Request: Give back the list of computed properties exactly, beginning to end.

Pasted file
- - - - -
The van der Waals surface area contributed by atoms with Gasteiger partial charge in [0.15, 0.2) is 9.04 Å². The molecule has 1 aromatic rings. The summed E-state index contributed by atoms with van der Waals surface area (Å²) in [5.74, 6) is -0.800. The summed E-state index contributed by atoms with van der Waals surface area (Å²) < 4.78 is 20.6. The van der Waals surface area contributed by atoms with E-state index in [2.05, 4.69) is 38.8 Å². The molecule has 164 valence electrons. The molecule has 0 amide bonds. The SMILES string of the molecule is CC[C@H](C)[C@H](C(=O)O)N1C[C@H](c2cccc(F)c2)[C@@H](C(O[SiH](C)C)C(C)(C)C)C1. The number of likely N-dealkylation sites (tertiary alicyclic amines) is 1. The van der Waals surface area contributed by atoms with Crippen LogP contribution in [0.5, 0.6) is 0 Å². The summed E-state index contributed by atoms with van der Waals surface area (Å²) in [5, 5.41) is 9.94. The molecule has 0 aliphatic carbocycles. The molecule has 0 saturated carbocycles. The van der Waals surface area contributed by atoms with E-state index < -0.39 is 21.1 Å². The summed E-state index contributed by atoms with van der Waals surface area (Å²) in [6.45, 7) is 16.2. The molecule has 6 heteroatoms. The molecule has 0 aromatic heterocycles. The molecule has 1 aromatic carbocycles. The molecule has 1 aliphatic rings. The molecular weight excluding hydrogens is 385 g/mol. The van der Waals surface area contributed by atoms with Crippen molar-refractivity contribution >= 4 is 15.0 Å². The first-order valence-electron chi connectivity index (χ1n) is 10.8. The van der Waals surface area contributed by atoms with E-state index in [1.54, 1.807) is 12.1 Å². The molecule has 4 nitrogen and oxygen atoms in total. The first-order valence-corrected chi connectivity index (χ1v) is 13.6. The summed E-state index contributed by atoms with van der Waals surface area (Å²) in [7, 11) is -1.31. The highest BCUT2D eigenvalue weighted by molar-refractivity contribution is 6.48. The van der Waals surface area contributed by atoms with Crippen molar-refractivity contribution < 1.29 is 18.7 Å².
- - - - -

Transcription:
The van der Waals surface area contributed by atoms with Gasteiger partial charge in [0.15, 0.2) is 9.04 Å². The molecule has 1 aromatic rings. The summed E-state index contributed by atoms with van der Waals surface area (Å²) in [5.74, 6) is -0.800. The summed E-state index contributed by atoms with van der Waals surface area (Å²) < 4.78 is 20.6. The van der Waals surface area contributed by atoms with E-state index in [2.05, 4.69) is 38.8 Å². The molecule has 164 valence electrons. The molecule has 0 amide bonds. The SMILES string of the molecule is CC[C@H](C)[C@H](C(=O)O)N1C[C@H](c2cccc(F)c2)[C@@H](C(O[SiH](C)C)C(C)(C)C)C1. The number of likely N-dealkylation sites (tertiary alicyclic amines) is 1. The van der Waals surface area contributed by atoms with Crippen LogP contribution in [0.5, 0.6) is 0 Å². The summed E-state index contributed by atoms with van der Waals surface area (Å²) in [5, 5.41) is 9.94. The molecule has 0 aliphatic carbocycles. The molecule has 0 saturated carbocycles. The van der Waals surface area contributed by atoms with E-state index < -0.39 is 21.1 Å². The summed E-state index contributed by atoms with van der Waals surface area (Å²) in [6.45, 7) is 16.2. The molecule has 6 heteroatoms. The molecule has 0 aromatic heterocycles. The molecule has 1 aromatic carbocycles. The molecule has 1 aliphatic rings. The molecular weight excluding hydrogens is 385 g/mol. The van der Waals surface area contributed by atoms with Crippen molar-refractivity contribution >= 4 is 15.0 Å². The first-order valence-electron chi connectivity index (χ1n) is 10.8. The van der Waals surface area contributed by atoms with E-state index in [1.54, 1.807) is 12.1 Å². The molecule has 4 nitrogen and oxygen atoms in total. The first-order valence-corrected chi connectivity index (χ1v) is 13.6. The summed E-state index contributed by atoms with van der Waals surface area (Å²) in [7, 11) is -1.31. The highest BCUT2D eigenvalue weighted by molar-refractivity contribution is 6.48. The van der Waals surface area contributed by atoms with Crippen molar-refractivity contribution < 1.29 is 18.7 Å².